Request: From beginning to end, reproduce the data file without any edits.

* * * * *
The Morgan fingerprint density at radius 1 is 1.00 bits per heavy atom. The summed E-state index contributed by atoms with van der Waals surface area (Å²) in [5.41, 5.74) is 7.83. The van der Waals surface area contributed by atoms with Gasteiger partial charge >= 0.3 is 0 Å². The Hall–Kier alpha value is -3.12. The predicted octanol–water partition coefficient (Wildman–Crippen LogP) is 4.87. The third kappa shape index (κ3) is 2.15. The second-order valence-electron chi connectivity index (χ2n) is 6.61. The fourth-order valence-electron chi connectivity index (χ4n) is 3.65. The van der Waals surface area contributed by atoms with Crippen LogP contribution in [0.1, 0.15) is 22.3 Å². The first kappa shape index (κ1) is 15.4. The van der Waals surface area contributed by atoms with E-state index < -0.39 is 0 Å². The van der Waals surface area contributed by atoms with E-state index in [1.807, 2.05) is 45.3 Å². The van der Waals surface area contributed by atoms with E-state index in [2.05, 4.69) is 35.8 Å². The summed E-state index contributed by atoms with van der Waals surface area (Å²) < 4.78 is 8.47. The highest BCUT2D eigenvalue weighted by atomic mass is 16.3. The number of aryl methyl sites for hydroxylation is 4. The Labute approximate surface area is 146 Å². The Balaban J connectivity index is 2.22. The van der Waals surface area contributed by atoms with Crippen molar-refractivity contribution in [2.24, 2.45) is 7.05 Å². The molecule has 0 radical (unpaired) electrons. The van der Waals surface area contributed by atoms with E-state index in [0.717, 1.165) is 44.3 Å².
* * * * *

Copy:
The Morgan fingerprint density at radius 1 is 1.00 bits per heavy atom. The summed E-state index contributed by atoms with van der Waals surface area (Å²) in [5.41, 5.74) is 7.83. The van der Waals surface area contributed by atoms with Gasteiger partial charge >= 0.3 is 0 Å². The Hall–Kier alpha value is -3.12. The predicted octanol–water partition coefficient (Wildman–Crippen LogP) is 4.87. The third kappa shape index (κ3) is 2.15. The second-order valence-electron chi connectivity index (χ2n) is 6.61. The fourth-order valence-electron chi connectivity index (χ4n) is 3.65. The van der Waals surface area contributed by atoms with Crippen LogP contribution in [0.1, 0.15) is 22.3 Å². The first kappa shape index (κ1) is 15.4. The van der Waals surface area contributed by atoms with E-state index < -0.39 is 0 Å². The van der Waals surface area contributed by atoms with E-state index in [1.807, 2.05) is 45.3 Å². The van der Waals surface area contributed by atoms with E-state index in [2.05, 4.69) is 35.8 Å². The summed E-state index contributed by atoms with van der Waals surface area (Å²) < 4.78 is 8.47. The highest BCUT2D eigenvalue weighted by atomic mass is 16.3. The number of aryl methyl sites for hydroxylation is 4. The Labute approximate surface area is 146 Å². The Balaban J connectivity index is 2.22. The van der Waals surface area contributed by atoms with Crippen molar-refractivity contribution in [2.24, 2.45) is 7.05 Å². The molecule has 0 radical (unpaired) electrons. The van der Waals surface area contributed by atoms with E-state index in [0.717, 1.165) is 44.3 Å².